Access to credit for U.S.-based exploration and production (E&P) companies is unlikely to improve before the second half of 2010 and it could take until 2012, according to a majority of CFOs recently surveyed by BDO Seidman LLP.
The 100 CFOs, who work for domestic natural gas and oil producers, spoke with the accounting and consulting firm in November about the credit climate for their industry. The results were published last week in the second annual BDO Seidman 2010 Energy Outlook Survey.
Forty percent of the CFOs don't expect credit access to improve for at least another six months. Almost a third more (31%) believe conditions won't improve until sometime in 2011 and 2012. A similar sentiment was expressed about when the recession may end, with regard to its negative impact on gas and oil demand: 31% said it would be the last half of 2010 and one-third (33%) said between 2011 and 2012.
"It's still a tough environment for the energy industry right now, but concerns about the availability of financing are easing," said Charles Dewhurst, BDO's National Energy Industry Practice leader. "Many companies report that their banking relationships remain very strong, which could help them bounce back more quickly. Looking ahead to 2010, there are a number of legislative issues on the table that have CFOs worried -- in particular, proposals to eliminate certain tax incentives for oil and gas producers."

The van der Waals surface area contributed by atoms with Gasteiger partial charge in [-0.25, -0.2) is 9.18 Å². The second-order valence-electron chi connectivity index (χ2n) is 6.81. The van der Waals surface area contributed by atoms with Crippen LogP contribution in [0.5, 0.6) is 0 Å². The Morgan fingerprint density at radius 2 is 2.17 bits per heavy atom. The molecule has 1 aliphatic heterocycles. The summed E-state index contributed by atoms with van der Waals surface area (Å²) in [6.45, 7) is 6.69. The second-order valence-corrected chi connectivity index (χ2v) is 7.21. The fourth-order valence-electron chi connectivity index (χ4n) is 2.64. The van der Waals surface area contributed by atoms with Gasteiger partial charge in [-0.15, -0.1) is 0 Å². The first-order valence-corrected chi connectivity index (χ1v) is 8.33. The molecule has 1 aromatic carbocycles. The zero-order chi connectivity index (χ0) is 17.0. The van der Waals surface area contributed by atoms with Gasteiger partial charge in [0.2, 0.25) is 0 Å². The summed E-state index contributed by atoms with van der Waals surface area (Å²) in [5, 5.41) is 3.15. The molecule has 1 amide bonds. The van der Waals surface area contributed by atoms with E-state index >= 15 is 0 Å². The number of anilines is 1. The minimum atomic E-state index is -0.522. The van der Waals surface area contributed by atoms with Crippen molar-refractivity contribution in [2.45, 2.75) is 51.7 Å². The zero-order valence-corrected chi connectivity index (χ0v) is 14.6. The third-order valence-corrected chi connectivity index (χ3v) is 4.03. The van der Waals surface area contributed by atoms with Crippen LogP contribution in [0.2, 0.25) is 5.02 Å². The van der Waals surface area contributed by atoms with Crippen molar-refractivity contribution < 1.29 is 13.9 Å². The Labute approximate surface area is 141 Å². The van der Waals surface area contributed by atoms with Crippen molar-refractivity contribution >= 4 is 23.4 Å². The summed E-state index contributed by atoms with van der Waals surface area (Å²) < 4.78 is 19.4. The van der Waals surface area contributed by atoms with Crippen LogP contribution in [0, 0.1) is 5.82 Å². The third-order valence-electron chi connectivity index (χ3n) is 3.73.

According to the survey:
In addition, more than half the CFOs in the survey (57%) reported a "delay or termination" of gas or oil exploration or processing projects this year, which is more than double (26%) the figure in 2008. Among those reporting a delayed or terminated project, nearly all (90%) cited "poor project economics resulting from rising costs or falling prices," compared with 75% in 2008. In addition, 73% cited the "lack of capital," compared with 80% in 2008. "Equipment shortages or delays" were less of a problem this year, with 20% of respondents citing it as a concern compared with 40% a year ago.
BDO used a national telephone survey conducted by independent market research firm Market Measurement Inc., whose interviewers spoke directly to CFOs. BDO said the survey was performed "within a scientifically developed, pure random sample of U.S. oil and gas exploration and production companies."
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